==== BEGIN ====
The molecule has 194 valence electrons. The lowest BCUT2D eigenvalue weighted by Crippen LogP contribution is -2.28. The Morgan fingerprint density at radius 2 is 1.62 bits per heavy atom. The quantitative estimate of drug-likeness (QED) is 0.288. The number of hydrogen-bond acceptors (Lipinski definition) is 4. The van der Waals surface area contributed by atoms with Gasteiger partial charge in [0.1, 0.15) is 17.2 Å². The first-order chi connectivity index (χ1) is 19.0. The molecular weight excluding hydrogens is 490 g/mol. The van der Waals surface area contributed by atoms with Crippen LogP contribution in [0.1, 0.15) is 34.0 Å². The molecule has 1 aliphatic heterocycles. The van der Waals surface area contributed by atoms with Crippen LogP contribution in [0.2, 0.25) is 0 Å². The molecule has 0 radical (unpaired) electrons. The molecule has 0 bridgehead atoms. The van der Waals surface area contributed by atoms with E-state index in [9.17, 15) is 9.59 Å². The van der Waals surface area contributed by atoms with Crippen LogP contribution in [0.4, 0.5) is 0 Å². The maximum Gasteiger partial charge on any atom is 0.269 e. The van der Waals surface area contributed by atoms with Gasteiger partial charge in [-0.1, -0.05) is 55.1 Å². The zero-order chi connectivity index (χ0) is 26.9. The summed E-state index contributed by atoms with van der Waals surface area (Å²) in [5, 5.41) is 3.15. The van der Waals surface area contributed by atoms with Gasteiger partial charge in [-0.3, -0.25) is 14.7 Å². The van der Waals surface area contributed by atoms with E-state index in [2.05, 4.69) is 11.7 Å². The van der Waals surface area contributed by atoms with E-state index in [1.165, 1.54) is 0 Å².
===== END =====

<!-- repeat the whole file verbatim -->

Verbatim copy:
The molecule has 194 valence electrons. The lowest BCUT2D eigenvalue weighted by Crippen LogP contribution is -2.28. The Morgan fingerprint density at radius 2 is 1.62 bits per heavy atom. The quantitative estimate of drug-likeness (QED) is 0.288. The number of hydrogen-bond acceptors (Lipinski definition) is 4. The van der Waals surface area contributed by atoms with Gasteiger partial charge in [0.1, 0.15) is 17.2 Å². The first-order chi connectivity index (χ1) is 19.0. The molecular weight excluding hydrogens is 490 g/mol. The van der Waals surface area contributed by atoms with Crippen LogP contribution in [0.1, 0.15) is 34.0 Å². The molecule has 1 aliphatic heterocycles. The van der Waals surface area contributed by atoms with Crippen LogP contribution in [0.2, 0.25) is 0 Å². The molecule has 0 radical (unpaired) electrons. The molecule has 0 bridgehead atoms. The van der Waals surface area contributed by atoms with E-state index in [9.17, 15) is 9.59 Å². The van der Waals surface area contributed by atoms with Crippen LogP contribution in [0.4, 0.5) is 0 Å². The maximum Gasteiger partial charge on any atom is 0.269 e. The van der Waals surface area contributed by atoms with Gasteiger partial charge in [-0.1, -0.05) is 55.1 Å². The zero-order chi connectivity index (χ0) is 26.9. The summed E-state index contributed by atoms with van der Waals surface area (Å²) in [5, 5.41) is 3.15. The van der Waals surface area contributed by atoms with Gasteiger partial charge in [-0.3, -0.25) is 14.7 Å². The van der Waals surface area contributed by atoms with E-state index in [2.05, 4.69) is 11.7 Å². The van der Waals surface area contributed by atoms with E-state index in [1.165, 1.54) is 0 Å².